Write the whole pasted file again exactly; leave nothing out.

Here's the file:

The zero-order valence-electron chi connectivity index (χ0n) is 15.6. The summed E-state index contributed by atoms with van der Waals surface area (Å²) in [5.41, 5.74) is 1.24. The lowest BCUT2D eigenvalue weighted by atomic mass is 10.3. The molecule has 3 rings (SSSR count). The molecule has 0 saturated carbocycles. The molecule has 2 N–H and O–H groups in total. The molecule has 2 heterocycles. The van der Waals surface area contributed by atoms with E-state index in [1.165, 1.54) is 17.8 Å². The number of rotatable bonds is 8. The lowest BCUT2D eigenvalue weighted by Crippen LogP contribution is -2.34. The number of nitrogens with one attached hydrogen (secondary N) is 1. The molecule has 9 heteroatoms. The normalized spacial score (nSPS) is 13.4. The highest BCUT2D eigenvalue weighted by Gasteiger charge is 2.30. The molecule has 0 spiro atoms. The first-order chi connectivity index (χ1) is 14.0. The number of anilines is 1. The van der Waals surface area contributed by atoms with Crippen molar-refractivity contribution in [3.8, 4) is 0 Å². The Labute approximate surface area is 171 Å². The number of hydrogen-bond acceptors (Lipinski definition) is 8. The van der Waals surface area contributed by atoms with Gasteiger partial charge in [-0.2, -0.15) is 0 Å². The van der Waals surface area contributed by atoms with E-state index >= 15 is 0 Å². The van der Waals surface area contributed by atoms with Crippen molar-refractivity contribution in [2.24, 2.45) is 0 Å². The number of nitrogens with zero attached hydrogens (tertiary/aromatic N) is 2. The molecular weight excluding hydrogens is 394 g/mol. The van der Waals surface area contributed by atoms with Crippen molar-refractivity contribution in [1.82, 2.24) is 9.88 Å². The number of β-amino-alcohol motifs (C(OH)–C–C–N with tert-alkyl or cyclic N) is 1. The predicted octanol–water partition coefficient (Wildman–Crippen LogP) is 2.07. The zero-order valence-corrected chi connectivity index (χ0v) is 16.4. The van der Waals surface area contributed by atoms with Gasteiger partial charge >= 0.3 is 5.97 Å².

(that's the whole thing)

The zero-order valence-electron chi connectivity index (χ0n) is 15.6. The summed E-state index contributed by atoms with van der Waals surface area (Å²) in [5.41, 5.74) is 1.24. The lowest BCUT2D eigenvalue weighted by atomic mass is 10.3. The molecule has 3 rings (SSSR count). The molecule has 0 saturated carbocycles. The molecule has 2 N–H and O–H groups in total. The molecule has 2 heterocycles. The van der Waals surface area contributed by atoms with E-state index in [1.165, 1.54) is 17.8 Å². The number of rotatable bonds is 8. The lowest BCUT2D eigenvalue weighted by Crippen LogP contribution is -2.34. The number of nitrogens with one attached hydrogen (secondary N) is 1. The molecule has 9 heteroatoms. The normalized spacial score (nSPS) is 13.4. The highest BCUT2D eigenvalue weighted by Gasteiger charge is 2.30. The molecule has 0 spiro atoms. The first-order chi connectivity index (χ1) is 14.0. The number of anilines is 1. The van der Waals surface area contributed by atoms with Crippen molar-refractivity contribution in [3.8, 4) is 0 Å². The Labute approximate surface area is 171 Å². The number of hydrogen-bond acceptors (Lipinski definition) is 8. The van der Waals surface area contributed by atoms with Gasteiger partial charge in [-0.2, -0.15) is 0 Å². The van der Waals surface area contributed by atoms with E-state index >= 15 is 0 Å². The van der Waals surface area contributed by atoms with Crippen molar-refractivity contribution in [2.24, 2.45) is 0 Å². The number of nitrogens with zero attached hydrogens (tertiary/aromatic N) is 2. The molecular weight excluding hydrogens is 394 g/mol. The van der Waals surface area contributed by atoms with Crippen molar-refractivity contribution in [1.82, 2.24) is 9.88 Å². The number of β-amino-alcohol motifs (C(OH)–C–C–N with tert-alkyl or cyclic N) is 1. The predicted octanol–water partition coefficient (Wildman–Crippen LogP) is 2.07. The zero-order valence-corrected chi connectivity index (χ0v) is 16.4. The van der Waals surface area contributed by atoms with Gasteiger partial charge >= 0.3 is 5.97 Å².